Monosyllabic Eccentricity

Title: The Diner
Author: Puca Dentata
Rating: PG-13
Spoilers: None - future fic
Summary: Oz's meetings at the Diner.
Disclaimer: In Oxford, Ohio, it's illegal for a woman to strip off her clothing while standing in front of a man's picture. Damn. And this is kinda naughty, too. Please don't sue.
Author's Note: I have recently had a bunch of ideas for stories. All of them darker than anything I have written up to this point. So this final purging of all nice warm things before writing these upcoming fics. And...yeah, this is a mush fic. One of *those*. My most sincere apologies.

Oz was in a pet store and there was this chinchilla and it was all pissed off.  All these people were tapping on the glass and it was sitting on its hind legs with its arms crossed, staring.

Oz was about to say "Oh how cute, it's all angry" but then he looked into its eyes and knew the only thing it wished for him was death. And probably some other things too.


He was lost.

He was trying to find an address for a business appointment. Confused and angry--reverse up the wrong street--stuck at the traffic lights. Frustrated.

A guy, middle 20's, disheveled, walked down the road with a carrier bag. He didn't see Oz or know he was there.

Just an ordinary guy in a snorkel parka.

Suddenly Oz was glad he wasn't him. The whole thing happened in less than 15 seconds--but he never forgot it.

The Ordinary Guy who scared him.

Oz went to the small diner/bar across the street to have a calming cheeseburger.


She was photographing a homeless man in front of the diner.

He was a kind, intelligent and thoughtful man who gave her his scarf when he thought she might be cold. He refused to take it back so she exchanged it for her gloves.

They were both trying to stay warm, and when Oz remarked they should come in and share a pot of coffee with him-- his treat--they accepted.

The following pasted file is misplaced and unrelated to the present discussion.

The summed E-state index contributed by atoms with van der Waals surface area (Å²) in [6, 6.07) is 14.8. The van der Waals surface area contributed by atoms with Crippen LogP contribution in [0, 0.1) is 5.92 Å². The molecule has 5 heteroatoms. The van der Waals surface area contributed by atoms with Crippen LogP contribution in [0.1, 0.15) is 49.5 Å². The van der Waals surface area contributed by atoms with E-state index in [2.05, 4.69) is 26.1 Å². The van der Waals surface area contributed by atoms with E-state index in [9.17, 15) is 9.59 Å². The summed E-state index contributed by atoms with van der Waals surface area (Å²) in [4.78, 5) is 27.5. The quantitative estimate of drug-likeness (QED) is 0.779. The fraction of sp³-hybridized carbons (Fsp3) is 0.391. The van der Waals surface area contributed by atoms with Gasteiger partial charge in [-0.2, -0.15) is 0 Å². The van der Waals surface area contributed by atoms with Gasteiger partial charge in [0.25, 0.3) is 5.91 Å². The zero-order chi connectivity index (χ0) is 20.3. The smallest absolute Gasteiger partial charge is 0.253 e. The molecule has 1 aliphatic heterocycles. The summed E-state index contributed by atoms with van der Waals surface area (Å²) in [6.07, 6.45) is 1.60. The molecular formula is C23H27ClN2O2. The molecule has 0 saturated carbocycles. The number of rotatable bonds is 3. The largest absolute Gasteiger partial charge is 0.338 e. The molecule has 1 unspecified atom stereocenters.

The homeless man told the girl and Oz about how he made money in the summer by creating chalk paintings on the sidewalk. Portraits, funny animals created from imagination, landscapes and buildings.

He then asked the girl if she knew what it was like to be living the way he did.

She said, "Clay, there's no way I could ever imagine what it's like to be living out here."

Clay took her hand and started to cry. He said she was the first person he'd met since living on the streets that didn't think they knew what it was like to be in his shoes.

Oz felt uncomfortable in the light of such honesty. It was one thing to be honest about the little things. But Big Truths made him feel like a hypocrite.

He left a three dollar tip and without ever asking the girl's name.


The diner was easier to find again that he would have thought.

"Hey, Clay."

"Oz, how is the world treating you?"

"Fine. Want some dinner?"

"Man, that's sweet...but. You're too nice." Clay swayed on his feet until Oz shrugged and replied.

"This gotta make me a drawing on the sidewalk. A...a forest."

They shook on it.

The whitest entree, perhaps in existence: 'creamed cod'.

Once in, Oz immediately began editing the chalked menu of specials. "Caesar's, NOT Caesars," he muttered, erasing, fixing.

After they'd been seated and served drinks, Clay spotted the creamed cod...they both laughed.

"Well someone has to get it. It might be really awesome."

Oz ordered it, of course he did.

And it was worth it, they both decided. White steamed fish over boiled chunks of potato with a thick waxy wallpaper paste sauce oozing over the surface.

They pondered who could've thought it up--Oz felt it more Lutheran than Catholic in theory.

It wasn't fair though, Clay thought. Oz going hungry while he attacked his greasy 'n good cheeseburgers. But Oz refused to trade.

It was a kind of martyrdom for the sake of anecdote.

Oz left a five-dollar tip that time, saying that it was a thank-you for the proof that creamed cod existed.

They parted ways on the sidewalk. Oz walked towards his car when Clay called out, "Hey man! The girl, the photographer. She thinks you're cute, I reckon. Wanted to know if I knew you."

Oz simply raised a farewell hand over his head and kept walking.


"Tater Tots."

Clay and the girl both nodded seriously at Oz's comment, eyeing the pile of potatoes on his plate.

The girl paid this time. For Clay because he let her photograph him and for Oz because he treated her coffee that first day.

Oz told them about Devon.

"The floor of that basement was so yicky...But we sat there anyway, making sculptures from the disgusting cafeteria food that Devon would steal. He'd always take two tater tots, two that were attached at the top, and attack me with it. "AHHHH TWINS! CONNECTED AT THE HEAD!"

His companions laughed, and the girl told her own story.